To begin, consider the two-state MDP depicted in Figure 1. This MDP abstracts a Faustian situation in which an agent repeatedly chooses between an immediately rewarding but ultimately harmful option (), or an unrewarding alternative (). For concreteness, we imagine the agent as faced with an endless supply of delicious cake (with ) and call these the “cake” and “no cake” actions.

Eating cake can cause a transition to , the “bad state”, whose value is independent of the agent’s policy:

In state , however, the Q-values depend on the agent’s future behaviour. For a policy , the value of is


By contrast, the value of is

which is greater than for all . It follows that not eating cake is optimal, and thus . Furthermore, (2) tells us that the value difference between optimal and second best action, or action gap, is

Notice that does not describe the value of any stationary policy. That is, the policy with has value


and in particular this value is lower than . Instead, describes the value of a nonstationary policy which eats cake once, but then subsequently abstains.

So far we have considered the Q-functions of given stationary policies , and argued that these are nonstationary. We now make a similar statement about the Bellman operator: for any , the nongreedy components of do not generally describe the expected return of stationary policies. Hence the Bellman operator is not restricted to .

When the MDP of interest can be solved exactly, this nonstationarity is a non-issue since only the Q-values for optimal actions matter. In the presence of estimation or approximation error, however, small perturbations in the Q-function may result in erroneously identifying the optimal action. Our example illustrates this effect: an estimate of which is off by can induce a pessimal greedy policy (i.e. ).

To address this issue, we may be tempted to define a new Q-function which explicitly incorporates stationarity:


Under this new definition, the action gap of the optimal policy is . Unfortunately, (4) does not visibly yield a useful operator on . As a practical approximation we now propose the consistent Bellman operator, which preserves a local form of stationarity:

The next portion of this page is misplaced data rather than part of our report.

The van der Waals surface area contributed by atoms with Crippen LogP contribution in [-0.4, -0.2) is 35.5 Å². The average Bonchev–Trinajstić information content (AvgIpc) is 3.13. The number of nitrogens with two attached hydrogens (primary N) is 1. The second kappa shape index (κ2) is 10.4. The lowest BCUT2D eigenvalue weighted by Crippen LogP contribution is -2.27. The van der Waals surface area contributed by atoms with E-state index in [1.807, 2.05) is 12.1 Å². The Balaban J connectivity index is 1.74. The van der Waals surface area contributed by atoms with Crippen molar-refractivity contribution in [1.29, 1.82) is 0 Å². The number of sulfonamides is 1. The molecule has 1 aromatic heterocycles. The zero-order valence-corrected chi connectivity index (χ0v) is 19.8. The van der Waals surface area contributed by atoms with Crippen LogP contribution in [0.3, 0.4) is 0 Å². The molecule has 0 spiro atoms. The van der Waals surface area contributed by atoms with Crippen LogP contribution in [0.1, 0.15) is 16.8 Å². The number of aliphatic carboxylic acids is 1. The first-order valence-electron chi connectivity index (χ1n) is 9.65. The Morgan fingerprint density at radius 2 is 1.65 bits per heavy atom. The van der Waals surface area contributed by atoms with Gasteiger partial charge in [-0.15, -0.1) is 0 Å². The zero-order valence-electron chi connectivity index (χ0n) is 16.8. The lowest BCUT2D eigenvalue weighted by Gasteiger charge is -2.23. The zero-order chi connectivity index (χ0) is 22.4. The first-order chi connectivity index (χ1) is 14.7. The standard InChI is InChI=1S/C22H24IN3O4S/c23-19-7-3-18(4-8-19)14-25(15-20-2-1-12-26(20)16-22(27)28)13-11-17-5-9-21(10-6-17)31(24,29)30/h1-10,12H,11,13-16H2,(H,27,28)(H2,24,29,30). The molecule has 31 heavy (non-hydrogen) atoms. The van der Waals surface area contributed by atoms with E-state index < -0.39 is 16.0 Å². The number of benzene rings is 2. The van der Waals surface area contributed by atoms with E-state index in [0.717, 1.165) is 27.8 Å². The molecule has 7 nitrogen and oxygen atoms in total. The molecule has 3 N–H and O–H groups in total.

Effectively, our operator redefines the meaning of Q-values: if from state an action is taken and the next state is then is again taken. In our example, this new Q-value describes the expected return for repeatedly eating cake until a transition to the unpleasant state .

Since the optimal policy is stationary, we may intuit that iterated application of this new operator also yields . In fact, below we show that the consistent Bellman operator is both optimality-preserving and, in the presence of direct loops in the corresponding transition graph, gap-increasing:

Definition 1.

An operator is optimality-preserving if, for any and , letting ,

exists, is unique, , and for all ,

Thus under an optimality-preserving operator at least one optimal action remains optimal, and suboptimal actions remain suboptimal.

Definition 2.

Let be an MDP. An operator for is gap-increasing if for all , , letting and ,


We are particularly interested in operators which are strictly gap-increasing, in the sense that (6) is a strict inequality for at least one pair.

Our two-state MDP illustrates the first benefit of increasing the action gap: a greater robustness to estimation error. Indeed, under our new operator the optimal Q-value of eating cake becomes

which is, again, smaller than whenever . In the presence of approximation error in the Q-values, we may thus expect to occur more frequently than the converse.

Aggregation Methods